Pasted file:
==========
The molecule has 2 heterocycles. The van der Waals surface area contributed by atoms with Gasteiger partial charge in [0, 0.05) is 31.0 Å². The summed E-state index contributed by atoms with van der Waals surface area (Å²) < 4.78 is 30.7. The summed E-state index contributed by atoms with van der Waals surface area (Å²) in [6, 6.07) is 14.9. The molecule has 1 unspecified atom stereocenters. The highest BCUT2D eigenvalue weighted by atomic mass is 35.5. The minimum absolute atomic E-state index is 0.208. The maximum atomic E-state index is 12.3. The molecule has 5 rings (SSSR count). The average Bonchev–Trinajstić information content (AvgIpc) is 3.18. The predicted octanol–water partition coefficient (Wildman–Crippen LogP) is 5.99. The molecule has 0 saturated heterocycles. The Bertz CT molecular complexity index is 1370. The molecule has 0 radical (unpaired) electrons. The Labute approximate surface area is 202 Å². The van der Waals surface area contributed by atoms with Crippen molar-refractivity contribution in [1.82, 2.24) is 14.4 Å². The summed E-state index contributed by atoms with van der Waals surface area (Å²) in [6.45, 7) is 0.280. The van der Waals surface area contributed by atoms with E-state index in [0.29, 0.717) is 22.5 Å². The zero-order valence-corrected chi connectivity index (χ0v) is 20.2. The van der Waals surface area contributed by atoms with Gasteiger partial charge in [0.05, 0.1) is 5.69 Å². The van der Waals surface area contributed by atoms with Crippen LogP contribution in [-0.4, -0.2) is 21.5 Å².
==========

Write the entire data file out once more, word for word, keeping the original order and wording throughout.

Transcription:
The molecule has 2 heterocycles. The van der Waals surface area contributed by atoms with Gasteiger partial charge in [0, 0.05) is 31.0 Å². The summed E-state index contributed by atoms with van der Waals surface area (Å²) < 4.78 is 30.7. The summed E-state index contributed by atoms with van der Waals surface area (Å²) in [6, 6.07) is 14.9. The molecule has 1 unspecified atom stereocenters. The highest BCUT2D eigenvalue weighted by atomic mass is 35.5. The minimum absolute atomic E-state index is 0.208. The maximum atomic E-state index is 12.3. The molecule has 5 rings (SSSR count). The average Bonchev–Trinajstić information content (AvgIpc) is 3.18. The predicted octanol–water partition coefficient (Wildman–Crippen LogP) is 5.99. The molecule has 0 saturated heterocycles. The Bertz CT molecular complexity index is 1370. The molecule has 0 radical (unpaired) electrons. The Labute approximate surface area is 202 Å². The van der Waals surface area contributed by atoms with Crippen molar-refractivity contribution in [1.82, 2.24) is 14.4 Å². The summed E-state index contributed by atoms with van der Waals surface area (Å²) in [6.45, 7) is 0.280. The van der Waals surface area contributed by atoms with E-state index in [0.29, 0.717) is 22.5 Å². The zero-order valence-corrected chi connectivity index (χ0v) is 20.2. The van der Waals surface area contributed by atoms with Gasteiger partial charge in [0.05, 0.1) is 5.69 Å². The van der Waals surface area contributed by atoms with Crippen LogP contribution in [-0.4, -0.2) is 21.5 Å².